Over the past several weeks we have been exploring and sharing tips for how to use various social platforms to increase engagement with your friends and followers, and ultimately to sell more books.
This week we are focusing on Twitter. Twitter can be a great way for authors to not only connect with their readers to build their platform, but to also connect with media that might do a story with them. Here are some tips on how to use Twitter more effectively:
1. Use hashtags to reach a wider audience.
Hashtags are a great way to connect with people who are interested in the same topics as you. When you use relevant hashtags, your tweets are more likely to be seen by people who are interested in what you have to say.
2. Engage with other users.
Twitter is all about engagement. Follow other authors and readers who interest you and join in on their conversations. Retweet, like, and reply to their tweets so that you are then on their radar screens. The more you engage with others, the more likely they are to notice and follow you back.
3. Do tag other users.
Tagging other users in your tweets is a great way to get their attention. When you tag someone in a tweet, they will receive a notification letting them know that you mentioned them. This is a great way to start a conversation with someone or to get their attention if you have something important to say. Make sure it’s something they would want to be tagged in. You don’t want to run the risk of annoying the very person you want to connect with. You’ll have to use your best judgment for this. There are no hard and fast rules.
4. Share interesting content.
Your followers will appreciate it if you share interesting and relevant content that they can enjoy and learn from. In addition to your own blog posts and articles, be sure to share other people’s content that you think your followers will enjoy. This is sharing the love with everyone.
5. Use images and videos.
Adding images and videos to your tweets can make them more eye-catching and engaging. People are more likely to stop and take a look at a tweet that includes an image or video than one that is just text.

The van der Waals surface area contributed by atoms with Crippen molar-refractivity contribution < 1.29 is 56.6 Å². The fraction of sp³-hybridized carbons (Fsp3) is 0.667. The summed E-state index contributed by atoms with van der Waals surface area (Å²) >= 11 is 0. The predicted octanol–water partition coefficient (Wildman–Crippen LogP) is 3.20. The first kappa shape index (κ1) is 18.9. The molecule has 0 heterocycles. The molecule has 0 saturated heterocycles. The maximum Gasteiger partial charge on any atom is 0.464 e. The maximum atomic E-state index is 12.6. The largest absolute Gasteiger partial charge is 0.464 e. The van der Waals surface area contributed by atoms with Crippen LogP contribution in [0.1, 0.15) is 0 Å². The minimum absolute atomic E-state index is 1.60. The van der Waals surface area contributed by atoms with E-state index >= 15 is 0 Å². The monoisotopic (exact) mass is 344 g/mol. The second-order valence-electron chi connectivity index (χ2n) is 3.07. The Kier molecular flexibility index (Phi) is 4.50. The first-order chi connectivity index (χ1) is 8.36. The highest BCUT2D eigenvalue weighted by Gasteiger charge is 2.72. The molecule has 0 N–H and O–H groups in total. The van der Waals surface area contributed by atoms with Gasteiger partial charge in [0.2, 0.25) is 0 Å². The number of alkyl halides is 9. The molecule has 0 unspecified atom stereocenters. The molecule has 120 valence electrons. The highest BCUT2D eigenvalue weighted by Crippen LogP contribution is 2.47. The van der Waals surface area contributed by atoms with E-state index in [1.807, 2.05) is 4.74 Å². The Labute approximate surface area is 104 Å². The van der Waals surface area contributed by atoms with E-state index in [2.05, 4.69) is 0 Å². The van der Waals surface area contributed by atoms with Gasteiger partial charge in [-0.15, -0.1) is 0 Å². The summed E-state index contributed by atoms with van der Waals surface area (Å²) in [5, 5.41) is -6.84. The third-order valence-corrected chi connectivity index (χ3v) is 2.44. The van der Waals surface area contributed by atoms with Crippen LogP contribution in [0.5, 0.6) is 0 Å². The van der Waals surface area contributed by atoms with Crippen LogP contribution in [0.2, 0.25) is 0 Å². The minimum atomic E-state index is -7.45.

6. Host a Twitter chat.
Twitter chats are a great way to connect with other authors and readers in real-time. Choose a topic that would be of interest to your followers and host a chat using a hashtag. Then, simply jump in and start tweeting! If you’re still unsure, find someone conducting a Twitter chat and follow along. It’s amazing what you will learn just watching what others do.
Here are some Twitter don’ts.
1. Don’t be spammy.
Follow other users and engage with them, but don’t go overboard with the selling or promoting. No one wants to be bombarded with sales pitches and advertisements, so keep it low-key.
2. Don’t overdo it with the hashtags.
Hashtags are a great way to reach a wider audience, but using too many of them can be off-putting. Limit yourself to 1-2 hashtags per tweet so you don’t come across as spammy. Keep in mind that every platform has its own etiquette. With Instagram, for example, the more hashtags the better.
3. Don’t forget to proofread.
Nothing will make you look unprofessional faster than tweets that are full of spelling and grammar errors. Always proofread your tweets before you hit the send button.
4. Don’t be negative.
Social media is a great place to connect with others and build relationships, but it’s not the place to vent your frustrations. However, if you do decide to vent, just make sure to keep the ratio more positive. No one wants to hear someone continuously being negative.
5. Don’t be afraid to experiment.
As is the case with all platforms, Twitter is constantly changing, so it’s important to experiment and see what works best for you and your audience. Try out new strategies and see what gets the best results. Don’t be afraid to do this. Experimenting is an important way to learn.
Twitter can help you to reach a wider audience, engage with your followers, connect with media, and sell more books. Go forth and tweet!
To your success!
P.S. Twitter – the Musical. Things do evolve. It began with 140 characters but that eventually doubled to 280. Makes it a lot easier to tag and hashtag.
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